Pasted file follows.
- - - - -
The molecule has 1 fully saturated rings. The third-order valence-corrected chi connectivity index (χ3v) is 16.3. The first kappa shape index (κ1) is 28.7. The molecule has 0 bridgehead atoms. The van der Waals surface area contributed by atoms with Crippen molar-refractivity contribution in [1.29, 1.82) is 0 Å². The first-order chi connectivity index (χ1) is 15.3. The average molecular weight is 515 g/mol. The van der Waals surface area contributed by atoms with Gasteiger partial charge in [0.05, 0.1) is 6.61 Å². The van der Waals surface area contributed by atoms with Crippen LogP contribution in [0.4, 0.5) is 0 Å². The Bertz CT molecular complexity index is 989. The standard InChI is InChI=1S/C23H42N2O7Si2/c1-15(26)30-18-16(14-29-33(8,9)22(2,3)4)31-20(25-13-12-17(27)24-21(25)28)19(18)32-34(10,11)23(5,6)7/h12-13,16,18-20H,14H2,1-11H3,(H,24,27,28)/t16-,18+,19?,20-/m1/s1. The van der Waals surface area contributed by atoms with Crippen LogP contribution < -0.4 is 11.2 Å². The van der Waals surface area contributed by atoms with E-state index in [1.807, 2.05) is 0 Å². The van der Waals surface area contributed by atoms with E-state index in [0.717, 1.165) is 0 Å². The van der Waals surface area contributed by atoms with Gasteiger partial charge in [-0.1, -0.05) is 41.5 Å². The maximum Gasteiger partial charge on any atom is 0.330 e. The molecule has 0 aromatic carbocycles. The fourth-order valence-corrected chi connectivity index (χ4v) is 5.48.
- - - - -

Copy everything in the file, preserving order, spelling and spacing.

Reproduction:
The molecule has 1 fully saturated rings. The third-order valence-corrected chi connectivity index (χ3v) is 16.3. The first kappa shape index (κ1) is 28.7. The molecule has 0 bridgehead atoms. The van der Waals surface area contributed by atoms with Crippen molar-refractivity contribution in [1.29, 1.82) is 0 Å². The first-order chi connectivity index (χ1) is 15.3. The average molecular weight is 515 g/mol. The van der Waals surface area contributed by atoms with Gasteiger partial charge in [0.05, 0.1) is 6.61 Å². The van der Waals surface area contributed by atoms with Crippen LogP contribution in [0.4, 0.5) is 0 Å². The Bertz CT molecular complexity index is 989. The standard InChI is InChI=1S/C23H42N2O7Si2/c1-15(26)30-18-16(14-29-33(8,9)22(2,3)4)31-20(25-13-12-17(27)24-21(25)28)19(18)32-34(10,11)23(5,6)7/h12-13,16,18-20H,14H2,1-11H3,(H,24,27,28)/t16-,18+,19?,20-/m1/s1. The van der Waals surface area contributed by atoms with Crippen LogP contribution < -0.4 is 11.2 Å². The van der Waals surface area contributed by atoms with E-state index in [1.807, 2.05) is 0 Å². The van der Waals surface area contributed by atoms with E-state index in [0.717, 1.165) is 0 Å². The van der Waals surface area contributed by atoms with Gasteiger partial charge in [-0.1, -0.05) is 41.5 Å². The maximum Gasteiger partial charge on any atom is 0.330 e. The molecule has 0 aromatic carbocycles. The fourth-order valence-corrected chi connectivity index (χ4v) is 5.48.